“It is my understanding that companies are responsible for making sure that they have plans in place to mitigate the damage that is done to the environment,” he said, “and it’s the province’s responsibility to make sure that when these resources are extracted, companies are held responsible to pay for the costs of remediation and cleanup that has to occur afterwards.”
The federal government has already chipped in some money to help Alberta clean up abandoned wells. In its 2017 federal budget, the Trudeau government offered $30 million in support for the oilpatch, including funding to support reclamation of orphaned wells. An orphan well is an inactive site that no longer has an operator due to bankruptcy.
“While this important task remains with the province, we have been at the table with our support,” Sohi’s spokeswoman Vanessa Adams told Global News, National Observer and the Toronto Star in an email on Oct. 30.
‘1.5 degrees is a lot worse than we thought’
At the biotechnology conference, called Scaling Up 2018: Competing in the Global Bioeconomy Market, May gave a speech highlighting the UN Intergovernmental Panel on Climate Change (IPCC)’s recent report.
The IPCC said there is only 10 to 12 years left to keep global average temperature rise to a maximum of 1.5 Celsius above pre-industrial levels, in order to avoid a severe increase in the risk of drought, floods and other disasters, and a spike in poverty for hundreds of millions of people.
The world has already hit one degree of global average temperature increase since the industrial revolution, May noted, and “we know what it looks like now” — the nightly news talking about the latest in extreme weather. But the IPCC report showed “1.5 degrees is a lot worse than we thought,” she said.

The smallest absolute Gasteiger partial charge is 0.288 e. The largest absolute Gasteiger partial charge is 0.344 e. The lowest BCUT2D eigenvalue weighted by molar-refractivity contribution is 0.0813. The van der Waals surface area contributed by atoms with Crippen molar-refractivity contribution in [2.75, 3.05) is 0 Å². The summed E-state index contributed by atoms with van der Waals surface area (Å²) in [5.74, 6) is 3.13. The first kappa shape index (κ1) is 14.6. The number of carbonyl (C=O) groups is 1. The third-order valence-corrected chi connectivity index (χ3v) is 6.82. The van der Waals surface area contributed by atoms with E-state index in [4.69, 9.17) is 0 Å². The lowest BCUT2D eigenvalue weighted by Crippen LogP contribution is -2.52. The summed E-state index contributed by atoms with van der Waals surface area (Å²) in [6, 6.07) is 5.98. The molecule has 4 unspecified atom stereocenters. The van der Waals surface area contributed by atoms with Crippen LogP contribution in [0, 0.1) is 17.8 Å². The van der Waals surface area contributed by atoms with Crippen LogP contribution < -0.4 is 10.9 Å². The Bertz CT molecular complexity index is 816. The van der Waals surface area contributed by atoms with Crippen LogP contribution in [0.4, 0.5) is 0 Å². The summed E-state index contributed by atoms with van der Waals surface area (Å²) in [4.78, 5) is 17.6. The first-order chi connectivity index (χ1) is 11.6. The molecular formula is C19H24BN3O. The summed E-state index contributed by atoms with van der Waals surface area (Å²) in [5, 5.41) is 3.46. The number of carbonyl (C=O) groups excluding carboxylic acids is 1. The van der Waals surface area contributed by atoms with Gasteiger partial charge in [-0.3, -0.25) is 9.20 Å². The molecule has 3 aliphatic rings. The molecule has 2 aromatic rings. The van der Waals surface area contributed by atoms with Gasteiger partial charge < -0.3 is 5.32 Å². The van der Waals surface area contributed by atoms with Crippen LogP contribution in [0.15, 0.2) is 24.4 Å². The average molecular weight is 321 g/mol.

“Somewhere between 1.5 and two, there’s a danger of crossing a big red line in the atmosphere,” said May, where warming feedback loops will kick in, such as when the Arctic permafrost thaws and releases huge stores of methane into the atmosphere.
This oilsands industry is Canada’s fastest growing source of greenhouse gas emissions, according to the federal government. But the current Alberta NDP government introduced a climate change plan in 2015 that would cap the industry’s overall annual pollution to a level that would be about 40 per cent higher.
May noted that the sector, which extracts heavy oil from tar-like bituminous deposits of sand beneath Alberta’s boreal forest, has been heavily subsidized ever since former prime minister Jean Chrétien’s Liberal government offered billions of dollars in incentives, starting in the 1990s.
She said the cost of liabilities would dramatically rise if governments continue to allow the industry to expand. She suggested it would be better to maintain current levels of production, refining the product in Alberta and cancelling new pipeline expansion projects to reduce carbon pollution.
Carl Meyer is a journalist and currently serves as the Ottawa Bureau Chief at National Observer, where he covers the science and politics of climate change, carbon pollution, the low-carbon economy and the democratic process.
This article originally appeared in National Observer.